Although manned space exploration to distant worlds is figuratively light-years away, our ability to glance across the heavens could be revolutionized with a technology that’s been right in front of our noses: the Sun.
Current technology has given us breathtaking imagery, but to detect what’s hiding in deep space, telescopes are very limited—often resolving “tiny fuzzy dots” representing exoplanets larger than Jupiter. To obtain high-quality images of exoplanets quickly, astronomers are hoping to use the Sun as a colossal telescopic lens.
The idea of this telescope, officially termed a “solar gravitational lens,” has been floating around for years , but a recent study has breathed new life into the subject. Using up-to-date modeling, a group of researchers thoroughly evaluated the feasibility of a solar telescope, modeling the Sun’s gravitational waves and demonstrating a proof-of-concept image of Earth (above). If their predictions are accurate, we may soon have the resolution to see distant planetary surfaces, greatly improving our potential to detect exoplanetary life.
Whether in a celestial telescope or your eye, all lenses perform a crucial, fundamental task: concentrate light from distant surroundings onto a small focal point. As the scientists illustrated in this video , the gravitational field of our sun doesn’t quite behave like a conventional lens. In addition to focusing light, the sun also gives off a tremendous amount of light, and could drown out important telescope information. To counteract this, scientist propose outfitting the scope with a carefully measured filter, blocking out the brightest parts of the sun to give distant exoplanet light a chance to be detected, concentrated, and ultimately focused.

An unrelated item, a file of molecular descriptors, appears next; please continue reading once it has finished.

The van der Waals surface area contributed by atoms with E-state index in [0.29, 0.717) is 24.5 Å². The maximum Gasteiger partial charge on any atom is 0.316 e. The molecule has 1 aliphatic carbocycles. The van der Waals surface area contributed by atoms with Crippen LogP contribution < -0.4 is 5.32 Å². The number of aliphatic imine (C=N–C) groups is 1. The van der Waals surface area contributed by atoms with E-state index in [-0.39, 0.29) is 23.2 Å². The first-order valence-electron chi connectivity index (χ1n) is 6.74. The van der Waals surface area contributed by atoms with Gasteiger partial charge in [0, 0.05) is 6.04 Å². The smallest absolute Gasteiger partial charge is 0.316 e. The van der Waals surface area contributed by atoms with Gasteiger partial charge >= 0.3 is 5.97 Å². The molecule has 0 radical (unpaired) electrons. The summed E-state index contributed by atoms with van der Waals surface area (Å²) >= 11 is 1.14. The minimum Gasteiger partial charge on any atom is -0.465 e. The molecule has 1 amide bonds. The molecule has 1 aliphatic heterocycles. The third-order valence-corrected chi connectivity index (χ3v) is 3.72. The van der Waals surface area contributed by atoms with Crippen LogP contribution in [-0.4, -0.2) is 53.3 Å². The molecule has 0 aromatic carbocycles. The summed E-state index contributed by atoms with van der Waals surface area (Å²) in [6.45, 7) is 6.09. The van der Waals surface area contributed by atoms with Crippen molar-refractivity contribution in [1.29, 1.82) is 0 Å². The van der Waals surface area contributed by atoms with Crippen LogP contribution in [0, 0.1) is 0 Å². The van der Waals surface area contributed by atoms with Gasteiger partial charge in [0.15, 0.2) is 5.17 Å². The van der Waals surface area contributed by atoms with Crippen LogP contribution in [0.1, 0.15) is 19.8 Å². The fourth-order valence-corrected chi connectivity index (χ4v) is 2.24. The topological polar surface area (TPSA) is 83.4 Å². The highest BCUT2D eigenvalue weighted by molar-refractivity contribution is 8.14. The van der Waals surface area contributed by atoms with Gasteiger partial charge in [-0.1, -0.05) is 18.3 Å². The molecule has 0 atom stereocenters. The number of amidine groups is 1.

Light isn’t the only problem: the sun’s gravity also bends and warps light around it, forming what scientists call an “Einstein ring,” named after the famed scientist who popularized the gravitational lens effect. The Einstein ring contains all the image information, and requires quite a bit of math to morph information back into a representative picture. However, by accumulating a series of Einstein ring-derived pixels, you could assemble them into a 1000×1000 pixel image. The resultant image would be unprecedented—what might be seen from a spaceship.
The study is giving this idea traction, but to work, the solar gravitational lens telescope requires a probe to travel a minimum of 550 astronomical units. That’s 600 times the distance of earth to the sun—further than any probes in existence. However, with technologies like e-sails , which harness solar wind to travel nearly 20 astronomical units per year, a functional solar scope seems within the grasp of our lifetime.
Image credit: DeLuca/Turyshev et al